3D element imaging using NSECT for the detection of renal cancer: a simulation study in MCNP.
This work describes a simulation study investigating the application of neutron stimulated emission computed tomography (NSECT) for noninvasive 3D imaging of renal cancer in vivo. Using MCNP5 simulations, we describe a method of diagnosing renal cancer in the body by mapping the 3D distribution of elements present in tumors using the NSECT technique. A human phantom containing the kidneys and other major organs was modeled in MCNP5. The element composition of each organ was based on values reported in literature. The two kidneys were modeled to contain elements reported in renal cell carcinoma (RCC) and healthy kidney tissue. Simulated NSECT scans were executed to determine the 3D element distribution of the phantom body. Elements specific to RCC and healthy kidney tissue were then analyzed to identify the locations of the diseased and healthy kidneys and generate tomographic images of the tumor. The extent of the RCC lesion inside the kidney was determined using 3D volume rendering. A similar procedure was used to generate images of each individual organ in the body. Six isotopes were studied in this work - (32)S, (12)C, (23)Na, (14)N, (31)P and (39)K. The results demonstrated that through a single NSECT scan performed in vivo, it is possible to identify the location of the kidneys and other organs within the body, determine the extent of the tumor within the organ, and to quantify the differences between cancer and healthy tissue-related isotopes with p ≤ 0.05. All of the images demonstrated appropriate concentration changes between the organs, with some discrepancy observed in (31)P, (39)K and (23)Na. The discrepancies were likely due to the low concentration of the elements in the tissue that were below the current detection sensitivity of the NSECT technique.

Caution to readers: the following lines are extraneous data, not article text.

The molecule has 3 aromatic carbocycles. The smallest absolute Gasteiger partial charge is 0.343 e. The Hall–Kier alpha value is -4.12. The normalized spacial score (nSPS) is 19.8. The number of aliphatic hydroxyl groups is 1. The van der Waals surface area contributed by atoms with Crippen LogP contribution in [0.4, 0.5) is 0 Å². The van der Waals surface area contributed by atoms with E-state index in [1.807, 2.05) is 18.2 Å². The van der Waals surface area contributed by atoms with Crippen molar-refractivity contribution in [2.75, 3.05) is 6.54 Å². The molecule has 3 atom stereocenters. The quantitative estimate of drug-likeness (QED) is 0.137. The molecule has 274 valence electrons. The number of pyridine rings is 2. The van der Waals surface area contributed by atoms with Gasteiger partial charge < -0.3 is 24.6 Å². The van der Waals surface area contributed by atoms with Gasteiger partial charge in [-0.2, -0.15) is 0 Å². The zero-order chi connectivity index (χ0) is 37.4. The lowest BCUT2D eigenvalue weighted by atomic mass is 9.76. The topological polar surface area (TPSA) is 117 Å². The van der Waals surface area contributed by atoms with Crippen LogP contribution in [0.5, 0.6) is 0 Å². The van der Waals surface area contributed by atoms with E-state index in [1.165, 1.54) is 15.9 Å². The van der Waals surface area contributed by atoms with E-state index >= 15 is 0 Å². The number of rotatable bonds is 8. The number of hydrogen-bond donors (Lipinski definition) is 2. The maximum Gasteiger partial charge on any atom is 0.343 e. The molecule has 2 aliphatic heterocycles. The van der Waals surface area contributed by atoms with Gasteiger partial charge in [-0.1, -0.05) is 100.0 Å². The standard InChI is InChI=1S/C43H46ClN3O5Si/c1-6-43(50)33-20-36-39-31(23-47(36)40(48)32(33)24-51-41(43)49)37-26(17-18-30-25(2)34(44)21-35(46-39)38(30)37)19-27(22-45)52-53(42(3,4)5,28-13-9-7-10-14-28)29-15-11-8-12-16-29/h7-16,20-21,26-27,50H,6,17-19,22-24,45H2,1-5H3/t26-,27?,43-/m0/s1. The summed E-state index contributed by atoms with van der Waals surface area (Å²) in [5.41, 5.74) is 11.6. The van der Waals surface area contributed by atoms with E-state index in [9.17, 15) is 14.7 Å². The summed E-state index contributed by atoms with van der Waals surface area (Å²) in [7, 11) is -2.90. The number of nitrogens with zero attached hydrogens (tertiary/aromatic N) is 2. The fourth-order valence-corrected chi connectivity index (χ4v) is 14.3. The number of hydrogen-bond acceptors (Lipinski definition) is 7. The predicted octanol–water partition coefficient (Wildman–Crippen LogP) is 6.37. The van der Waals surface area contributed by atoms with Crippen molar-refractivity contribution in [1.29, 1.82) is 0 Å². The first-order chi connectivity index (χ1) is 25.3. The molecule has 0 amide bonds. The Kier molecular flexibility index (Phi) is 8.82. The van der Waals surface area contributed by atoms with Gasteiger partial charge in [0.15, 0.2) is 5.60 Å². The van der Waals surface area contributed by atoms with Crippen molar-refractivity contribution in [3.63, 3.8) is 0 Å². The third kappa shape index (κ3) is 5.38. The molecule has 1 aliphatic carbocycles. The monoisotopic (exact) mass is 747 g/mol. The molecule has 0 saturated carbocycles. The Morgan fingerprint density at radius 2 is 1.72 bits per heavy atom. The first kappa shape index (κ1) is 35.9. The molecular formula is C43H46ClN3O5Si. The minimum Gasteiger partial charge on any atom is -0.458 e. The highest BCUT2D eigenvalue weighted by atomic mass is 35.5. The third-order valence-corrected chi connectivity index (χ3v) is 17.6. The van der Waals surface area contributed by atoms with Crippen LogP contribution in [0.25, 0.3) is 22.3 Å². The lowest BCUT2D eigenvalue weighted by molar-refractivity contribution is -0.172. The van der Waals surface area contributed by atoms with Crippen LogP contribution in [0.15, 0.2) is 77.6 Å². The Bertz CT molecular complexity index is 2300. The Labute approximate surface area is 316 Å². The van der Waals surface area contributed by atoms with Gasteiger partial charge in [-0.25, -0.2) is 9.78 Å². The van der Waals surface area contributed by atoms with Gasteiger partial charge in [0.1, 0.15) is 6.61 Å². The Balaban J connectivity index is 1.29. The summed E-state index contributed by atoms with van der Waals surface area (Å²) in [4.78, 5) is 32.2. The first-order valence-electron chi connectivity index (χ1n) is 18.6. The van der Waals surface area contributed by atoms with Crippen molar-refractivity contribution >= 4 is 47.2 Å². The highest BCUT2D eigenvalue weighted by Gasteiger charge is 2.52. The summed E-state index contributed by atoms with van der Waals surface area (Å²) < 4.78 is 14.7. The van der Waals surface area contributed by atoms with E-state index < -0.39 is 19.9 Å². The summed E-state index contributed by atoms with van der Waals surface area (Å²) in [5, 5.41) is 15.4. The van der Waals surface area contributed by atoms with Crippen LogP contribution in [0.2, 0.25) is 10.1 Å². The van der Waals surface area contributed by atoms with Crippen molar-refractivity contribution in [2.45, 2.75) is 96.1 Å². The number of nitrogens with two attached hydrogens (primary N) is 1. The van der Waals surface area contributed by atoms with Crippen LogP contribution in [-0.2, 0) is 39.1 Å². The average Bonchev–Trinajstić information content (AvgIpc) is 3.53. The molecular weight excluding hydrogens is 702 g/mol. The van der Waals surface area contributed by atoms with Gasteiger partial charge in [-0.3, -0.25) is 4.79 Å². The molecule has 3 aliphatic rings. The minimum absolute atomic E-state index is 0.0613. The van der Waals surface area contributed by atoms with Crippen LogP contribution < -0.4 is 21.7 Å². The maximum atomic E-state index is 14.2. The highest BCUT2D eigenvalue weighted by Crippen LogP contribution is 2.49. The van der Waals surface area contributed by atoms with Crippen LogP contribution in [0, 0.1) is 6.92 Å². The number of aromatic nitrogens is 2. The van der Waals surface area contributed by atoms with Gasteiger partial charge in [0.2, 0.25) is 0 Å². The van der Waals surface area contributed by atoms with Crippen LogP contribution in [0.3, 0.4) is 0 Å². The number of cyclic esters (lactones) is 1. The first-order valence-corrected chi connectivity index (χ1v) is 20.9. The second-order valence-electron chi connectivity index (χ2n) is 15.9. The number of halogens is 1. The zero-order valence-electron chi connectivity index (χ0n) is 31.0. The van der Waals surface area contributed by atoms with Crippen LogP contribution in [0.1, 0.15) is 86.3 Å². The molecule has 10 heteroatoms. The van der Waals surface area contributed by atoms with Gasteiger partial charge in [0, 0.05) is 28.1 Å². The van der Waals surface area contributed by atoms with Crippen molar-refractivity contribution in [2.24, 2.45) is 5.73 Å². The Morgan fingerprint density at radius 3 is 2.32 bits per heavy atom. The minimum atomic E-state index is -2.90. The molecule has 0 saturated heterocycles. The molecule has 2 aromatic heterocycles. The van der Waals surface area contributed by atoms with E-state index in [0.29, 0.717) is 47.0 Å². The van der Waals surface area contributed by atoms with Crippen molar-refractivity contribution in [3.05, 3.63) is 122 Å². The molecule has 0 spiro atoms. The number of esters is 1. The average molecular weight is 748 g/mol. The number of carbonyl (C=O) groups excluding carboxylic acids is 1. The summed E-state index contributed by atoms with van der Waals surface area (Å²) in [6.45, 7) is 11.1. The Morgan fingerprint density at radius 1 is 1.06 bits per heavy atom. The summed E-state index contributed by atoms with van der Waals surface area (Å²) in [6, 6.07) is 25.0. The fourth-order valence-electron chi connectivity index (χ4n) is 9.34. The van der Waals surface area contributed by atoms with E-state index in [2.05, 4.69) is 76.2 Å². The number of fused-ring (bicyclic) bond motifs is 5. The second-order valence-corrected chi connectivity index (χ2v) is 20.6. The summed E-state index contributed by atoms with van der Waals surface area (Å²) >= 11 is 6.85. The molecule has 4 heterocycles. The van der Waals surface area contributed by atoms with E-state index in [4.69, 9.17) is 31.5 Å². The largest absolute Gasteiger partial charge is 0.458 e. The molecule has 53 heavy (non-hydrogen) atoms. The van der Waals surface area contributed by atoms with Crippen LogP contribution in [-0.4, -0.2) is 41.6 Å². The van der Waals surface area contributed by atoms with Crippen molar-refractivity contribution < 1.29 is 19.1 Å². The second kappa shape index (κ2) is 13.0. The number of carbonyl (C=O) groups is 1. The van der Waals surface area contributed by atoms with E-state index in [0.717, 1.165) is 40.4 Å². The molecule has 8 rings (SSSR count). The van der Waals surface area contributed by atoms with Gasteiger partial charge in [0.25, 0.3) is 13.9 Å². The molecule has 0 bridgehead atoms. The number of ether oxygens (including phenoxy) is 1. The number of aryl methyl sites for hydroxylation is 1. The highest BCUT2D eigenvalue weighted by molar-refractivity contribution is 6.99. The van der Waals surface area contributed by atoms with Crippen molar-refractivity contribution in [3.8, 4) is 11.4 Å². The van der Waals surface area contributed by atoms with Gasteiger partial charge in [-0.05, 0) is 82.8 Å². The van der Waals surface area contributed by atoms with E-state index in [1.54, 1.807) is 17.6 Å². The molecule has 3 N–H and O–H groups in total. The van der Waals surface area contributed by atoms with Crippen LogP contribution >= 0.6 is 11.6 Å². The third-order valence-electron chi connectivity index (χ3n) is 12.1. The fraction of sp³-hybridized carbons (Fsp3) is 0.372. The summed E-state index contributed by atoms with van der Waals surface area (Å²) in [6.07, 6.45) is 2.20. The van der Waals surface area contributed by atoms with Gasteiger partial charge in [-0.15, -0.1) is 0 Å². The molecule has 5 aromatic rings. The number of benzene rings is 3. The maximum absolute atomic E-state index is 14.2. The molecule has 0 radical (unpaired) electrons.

Viana, RS; Agasthya, GA; Yoriyaz, H; Kapadia, AJ
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